Risk Management · April 15, 2021

Is Cybersecurity Insurance Worth It?

As businesses continue to adjust to COVID-19 and remote work, cybersecurity breaches are increasing in frequency—one survey found 90% of executives saw digital attacks rise during the pandemic. In this environment, cybersecurity insurance is a must-have tool for many businesses to help manage today's most pressing risks.

The basics of cybersecurity insurance

Cybersecurity or cyber insurance is a special policy that protects businesses against losses that are related to a cyberattack. A cyber insurance policy can help minimize business disruptions caused by a data breach or a phishing scam and its financial aftermath. In the case of a ransomware attack, it can also cover the financial costs and help a business recover more quickly.

However, there are some things that a cyber insurance policy won't protect against. Most importantly, an insurance provider can't alert a business owner of a pending cyberattack. Businesses need to have their own cybersecurity measures and monitoring procedures in place. Although security specialists and consultants work to prevent cyberattacks before they happen, cybersecurity insurance policies provide coverage in case breaches occur.

What does cyber insurance cover?

Many of the most common cyberattacks are covered by cyber insurance policies, including ransomware, fraud attacks, malware and phishing scams.

In most cases, a cyber insurance policy will cover the costs of investigating and remediating security failures, including data recovery, system forensics, legal fees and any customer compensation. In the instance of ransomware, a cyber insurance policy should cover the ransom demand, even though most cybersecurity specialists and law enforcement officials warn against this practice, noting that it only encourages more ransomware attacks.

What companies need cyber insurance?

Any business that relies on technology to operate, particularly one that sends or stores electronic data, should consider cyber insurance—which is, basically, every business.

All data saved or stored on a network is tempting to a cybercriminal and could be at risk of being stolen. That includes personal contact data for staff and customers, financial information of a business, and intellectual property. Even healthcare data saved on a medical device can be weaponized for profit.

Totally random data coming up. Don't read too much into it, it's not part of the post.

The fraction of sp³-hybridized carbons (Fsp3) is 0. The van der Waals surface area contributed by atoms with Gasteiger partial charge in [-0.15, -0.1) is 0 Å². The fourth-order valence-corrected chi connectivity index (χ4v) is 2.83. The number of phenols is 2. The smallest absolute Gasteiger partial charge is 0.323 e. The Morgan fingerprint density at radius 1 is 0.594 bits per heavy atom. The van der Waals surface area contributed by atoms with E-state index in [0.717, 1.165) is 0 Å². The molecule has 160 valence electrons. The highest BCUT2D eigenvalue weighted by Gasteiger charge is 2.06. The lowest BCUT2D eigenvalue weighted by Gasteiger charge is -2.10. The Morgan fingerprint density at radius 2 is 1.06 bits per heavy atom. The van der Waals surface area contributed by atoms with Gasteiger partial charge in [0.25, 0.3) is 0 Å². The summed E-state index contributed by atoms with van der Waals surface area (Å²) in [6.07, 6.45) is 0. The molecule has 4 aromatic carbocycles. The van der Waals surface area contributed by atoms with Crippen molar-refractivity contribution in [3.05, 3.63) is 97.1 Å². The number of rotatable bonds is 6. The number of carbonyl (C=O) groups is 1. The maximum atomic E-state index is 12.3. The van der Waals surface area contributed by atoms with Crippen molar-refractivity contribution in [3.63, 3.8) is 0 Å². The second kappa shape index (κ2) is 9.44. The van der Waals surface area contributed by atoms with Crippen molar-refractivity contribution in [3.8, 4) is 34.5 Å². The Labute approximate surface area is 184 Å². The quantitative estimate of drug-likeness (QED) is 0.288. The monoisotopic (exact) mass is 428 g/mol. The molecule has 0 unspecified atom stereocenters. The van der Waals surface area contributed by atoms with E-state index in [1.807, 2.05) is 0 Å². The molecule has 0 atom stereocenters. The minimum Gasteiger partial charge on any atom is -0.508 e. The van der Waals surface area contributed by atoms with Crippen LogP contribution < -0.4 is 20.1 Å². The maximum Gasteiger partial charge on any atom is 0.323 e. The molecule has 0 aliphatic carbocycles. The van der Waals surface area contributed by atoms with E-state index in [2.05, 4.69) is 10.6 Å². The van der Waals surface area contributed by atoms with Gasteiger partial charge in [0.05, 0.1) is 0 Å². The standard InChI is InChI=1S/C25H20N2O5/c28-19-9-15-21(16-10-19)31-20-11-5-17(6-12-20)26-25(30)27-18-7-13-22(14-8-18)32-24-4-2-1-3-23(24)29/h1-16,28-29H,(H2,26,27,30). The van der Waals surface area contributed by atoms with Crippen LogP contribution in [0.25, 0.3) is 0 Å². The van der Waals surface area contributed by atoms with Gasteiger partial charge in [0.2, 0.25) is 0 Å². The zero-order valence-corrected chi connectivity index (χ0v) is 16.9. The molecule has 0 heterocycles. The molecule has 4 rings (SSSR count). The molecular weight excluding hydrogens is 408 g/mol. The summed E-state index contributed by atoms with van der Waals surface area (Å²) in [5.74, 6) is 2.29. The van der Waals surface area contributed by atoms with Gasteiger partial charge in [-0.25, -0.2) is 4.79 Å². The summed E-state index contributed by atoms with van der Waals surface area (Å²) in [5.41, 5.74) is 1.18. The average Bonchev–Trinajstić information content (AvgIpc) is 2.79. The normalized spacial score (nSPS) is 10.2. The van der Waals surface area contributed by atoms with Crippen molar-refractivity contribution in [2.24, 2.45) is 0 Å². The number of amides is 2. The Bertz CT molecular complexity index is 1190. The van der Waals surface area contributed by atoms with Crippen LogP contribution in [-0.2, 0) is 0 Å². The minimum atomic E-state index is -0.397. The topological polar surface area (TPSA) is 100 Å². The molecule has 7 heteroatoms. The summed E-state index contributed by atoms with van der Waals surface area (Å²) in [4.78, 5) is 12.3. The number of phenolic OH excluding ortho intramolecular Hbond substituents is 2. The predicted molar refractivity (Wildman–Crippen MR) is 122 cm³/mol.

What to look for in a policy

First, a business owner should review their existing insurance policies to see if they already have cyber insurance in place or, alternatively, if they specifically exclude cyber-related incidents.

When looking at cyber insurance policies, it pays to ask good questions, like the following:

  • Does it cover the most common security network failures, including business email compromise or phishing scams?
  • Does it cover business interruptions and costs incurred while a network is down?
  • Does it have strong privacy liability clauses to protect the business from third-party investigations?
  • Does the policy cover legal defense costs or fees resulting from lawsuits brought by affected customers?

Cost considerations

A number of factors are considered in the cost of a cyber insurance policy, including the size of the business and annual revenues. The type of sensitive data that the business manages, its history of previous cyberattacks and the overall security of the network are other factors that could come into pricing.

The industry that a business operates in could also be a factor. Industries that typically deal with sensitive or personal financial, legal or health data, for example, could find themselves paying more for cyber insurance.

Investing in peace of mind

According to the FBI's annual Internet Crime Report, cybercrime cost US businesses and individuals $4.2 billion in 2020. For most businesses, the cost of even a single cyberattack can make or break a company's future and reputation with its customers. Investing in the peace of mind of cybersecurity insurance can be a relatively small price to pay when weighed against the possibility that a data breach might occur and its associated costs.

Given the increasing frequency of data breaches, ransomware attacks and phishing scams, cybersecurity insurance can be a sound investment for companies operating in today's cyber environment. Talk to your business banker to learn how you can take action to safeguard your business.


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